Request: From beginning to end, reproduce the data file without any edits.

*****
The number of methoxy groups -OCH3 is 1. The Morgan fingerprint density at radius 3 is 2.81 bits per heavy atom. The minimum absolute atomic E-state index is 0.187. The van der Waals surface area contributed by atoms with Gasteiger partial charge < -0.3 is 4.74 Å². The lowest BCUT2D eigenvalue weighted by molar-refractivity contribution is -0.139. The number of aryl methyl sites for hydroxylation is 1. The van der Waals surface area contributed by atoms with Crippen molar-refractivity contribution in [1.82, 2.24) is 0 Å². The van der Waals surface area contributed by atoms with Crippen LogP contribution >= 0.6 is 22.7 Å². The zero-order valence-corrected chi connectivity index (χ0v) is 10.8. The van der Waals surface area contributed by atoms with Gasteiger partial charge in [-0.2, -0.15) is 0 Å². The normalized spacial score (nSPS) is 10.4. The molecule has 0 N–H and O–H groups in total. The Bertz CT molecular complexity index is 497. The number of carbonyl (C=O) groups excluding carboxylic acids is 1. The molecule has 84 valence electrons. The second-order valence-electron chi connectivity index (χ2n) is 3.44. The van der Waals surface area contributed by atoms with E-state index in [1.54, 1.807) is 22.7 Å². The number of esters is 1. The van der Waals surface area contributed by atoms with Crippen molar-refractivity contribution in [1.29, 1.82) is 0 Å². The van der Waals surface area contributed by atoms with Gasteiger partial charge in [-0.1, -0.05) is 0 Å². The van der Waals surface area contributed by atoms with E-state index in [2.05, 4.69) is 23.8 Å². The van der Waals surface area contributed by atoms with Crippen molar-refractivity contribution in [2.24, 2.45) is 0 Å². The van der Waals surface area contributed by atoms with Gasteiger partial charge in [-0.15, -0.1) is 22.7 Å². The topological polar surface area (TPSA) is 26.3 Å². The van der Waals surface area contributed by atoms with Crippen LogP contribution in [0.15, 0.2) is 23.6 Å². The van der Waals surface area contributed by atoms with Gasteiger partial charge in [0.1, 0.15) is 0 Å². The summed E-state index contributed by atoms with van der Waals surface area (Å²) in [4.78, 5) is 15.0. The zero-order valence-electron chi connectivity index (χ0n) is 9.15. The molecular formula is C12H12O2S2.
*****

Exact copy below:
The number of methoxy groups -OCH3 is 1. The Morgan fingerprint density at radius 3 is 2.81 bits per heavy atom. The minimum absolute atomic E-state index is 0.187. The van der Waals surface area contributed by atoms with Gasteiger partial charge < -0.3 is 4.74 Å². The lowest BCUT2D eigenvalue weighted by molar-refractivity contribution is -0.139. The number of aryl methyl sites for hydroxylation is 1. The van der Waals surface area contributed by atoms with Crippen molar-refractivity contribution in [1.82, 2.24) is 0 Å². The van der Waals surface area contributed by atoms with Crippen LogP contribution >= 0.6 is 22.7 Å². The zero-order valence-corrected chi connectivity index (χ0v) is 10.8. The van der Waals surface area contributed by atoms with Gasteiger partial charge in [-0.2, -0.15) is 0 Å². The normalized spacial score (nSPS) is 10.4. The molecule has 0 N–H and O–H groups in total. The Bertz CT molecular complexity index is 497. The number of carbonyl (C=O) groups excluding carboxylic acids is 1. The molecule has 84 valence electrons. The second-order valence-electron chi connectivity index (χ2n) is 3.44. The van der Waals surface area contributed by atoms with E-state index in [1.54, 1.807) is 22.7 Å². The number of esters is 1. The van der Waals surface area contributed by atoms with Crippen molar-refractivity contribution in [1.29, 1.82) is 0 Å². The van der Waals surface area contributed by atoms with Gasteiger partial charge in [-0.1, -0.05) is 0 Å². The van der Waals surface area contributed by atoms with E-state index in [2.05, 4.69) is 23.8 Å². The van der Waals surface area contributed by atoms with Crippen molar-refractivity contribution in [2.24, 2.45) is 0 Å². The van der Waals surface area contributed by atoms with Gasteiger partial charge in [-0.15, -0.1) is 22.7 Å². The topological polar surface area (TPSA) is 26.3 Å². The van der Waals surface area contributed by atoms with Crippen LogP contribution in [0.15, 0.2) is 23.6 Å². The van der Waals surface area contributed by atoms with Gasteiger partial charge in [0.1, 0.15) is 0 Å². The summed E-state index contributed by atoms with van der Waals surface area (Å²) in [4.78, 5) is 15.0. The zero-order valence-electron chi connectivity index (χ0n) is 9.15. The molecular formula is C12H12O2S2.